Yesterday, six recall elections were held. There haven't been many successful such political moves in the US.
Democrats needed to beat three ReThuglican incumbents to regain the majority and help thwart Scott Walker's Koch-funded corporate feudalist agenda.
Hopes were high. Democrats worked their asses off.
In the end, Dems won just two seats.
Rather than feel crestfallen, Alternet says:
Last night's recall elections were the Republicans' to lose. And they lost two seats, while Democrats lost nothing.
Not only did they lose nothing, they've gained some important push-back momentum.
But, on the other hand, the big money came out too.
If, as some pundits declared, last night's recall elections for Wisconsin state Senate offer a preview of what the 2012 presidential elections will look like, we can look forward to millions of dollars of uncertain provenance spent on sneering TV ads to arrive at a result to be determined by a few thousand votes counted by an unreliable official, under inevitable accusations of vote tampering.
Have a look at what Corporate Murka is prepared to spend to destroy democracy.
Mike McCabe has never seen anything like it.
He runs the Wisconsin Democracy Campaign, a nonpartisan group tracking the flow of money in Badger State politics—though, presently, "torrent" may be the best way to describe the state's campaign finance environment. In the run-up to next week's recall elections targeting six Republican state senators, outside advocacy groups have flooded Wisconsin with millions in campaign spending. McCabe estimates that nearly $31 million has been spent on the recalls in about four months' time. It's a staggering sum considering $3.75 million was spent on the entire slate of state races in 2010. Recall spending "is totally off the charts," he says. "This is so out of whack from everything we've ever seen."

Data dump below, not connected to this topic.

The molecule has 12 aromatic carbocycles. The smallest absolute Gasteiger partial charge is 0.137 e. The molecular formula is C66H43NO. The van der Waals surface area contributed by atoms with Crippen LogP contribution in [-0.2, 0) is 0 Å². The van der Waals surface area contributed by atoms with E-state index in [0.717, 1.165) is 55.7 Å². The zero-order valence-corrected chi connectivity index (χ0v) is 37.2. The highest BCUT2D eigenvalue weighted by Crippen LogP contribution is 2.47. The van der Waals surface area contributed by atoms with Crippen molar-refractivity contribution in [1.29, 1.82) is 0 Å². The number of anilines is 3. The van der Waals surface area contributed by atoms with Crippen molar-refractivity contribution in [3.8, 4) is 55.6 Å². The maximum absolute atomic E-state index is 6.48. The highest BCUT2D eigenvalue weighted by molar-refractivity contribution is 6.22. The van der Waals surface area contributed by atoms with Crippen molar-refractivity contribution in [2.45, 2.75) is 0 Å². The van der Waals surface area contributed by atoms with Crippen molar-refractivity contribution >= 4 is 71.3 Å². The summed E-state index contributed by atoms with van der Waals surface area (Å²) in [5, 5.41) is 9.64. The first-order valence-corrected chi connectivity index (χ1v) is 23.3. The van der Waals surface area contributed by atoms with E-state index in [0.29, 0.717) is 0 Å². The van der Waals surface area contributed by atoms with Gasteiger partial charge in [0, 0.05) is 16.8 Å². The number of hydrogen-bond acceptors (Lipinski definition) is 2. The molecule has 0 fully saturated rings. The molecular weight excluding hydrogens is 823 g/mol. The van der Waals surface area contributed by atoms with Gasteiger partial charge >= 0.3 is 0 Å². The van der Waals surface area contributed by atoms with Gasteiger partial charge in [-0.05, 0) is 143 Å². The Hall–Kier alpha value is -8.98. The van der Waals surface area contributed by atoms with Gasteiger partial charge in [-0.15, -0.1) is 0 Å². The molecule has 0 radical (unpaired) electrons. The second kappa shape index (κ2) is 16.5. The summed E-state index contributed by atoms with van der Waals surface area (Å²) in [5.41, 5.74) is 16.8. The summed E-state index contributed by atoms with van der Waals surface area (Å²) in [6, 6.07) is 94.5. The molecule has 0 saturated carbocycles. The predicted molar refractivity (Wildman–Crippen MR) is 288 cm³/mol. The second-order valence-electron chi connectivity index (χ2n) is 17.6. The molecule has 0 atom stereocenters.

Catch that? Nearly ten times as much as for a regular statewide election.
Both sides were spending. But.
While the spending is more or less even, here's the big difference between the two sides: The left-leaning groups usually disclose their donors, while the right-leaning groups mostly don't. For McCabe, the geyser of dark money is the big story of the recalls. He says two-thirds of the recall spending derives from undisclosed sources, and he blames the Supreme Court's Citizens United decision for allowing so much anonymous spending.
I hope USians are waking up.
Next week, Sconnies get to do it again. Two Democrat incumbents are facing recall votes of their own.
And in October, Ontarians will have a chance to stand up against the corporations. We've run this vid before, but we like it.
Today, I saw this editorial, which starts: 'It’s no surprise that Mike Harris Jr. — excuse us, make that Tim Hudak —'.
I like that. Think I'll steal it.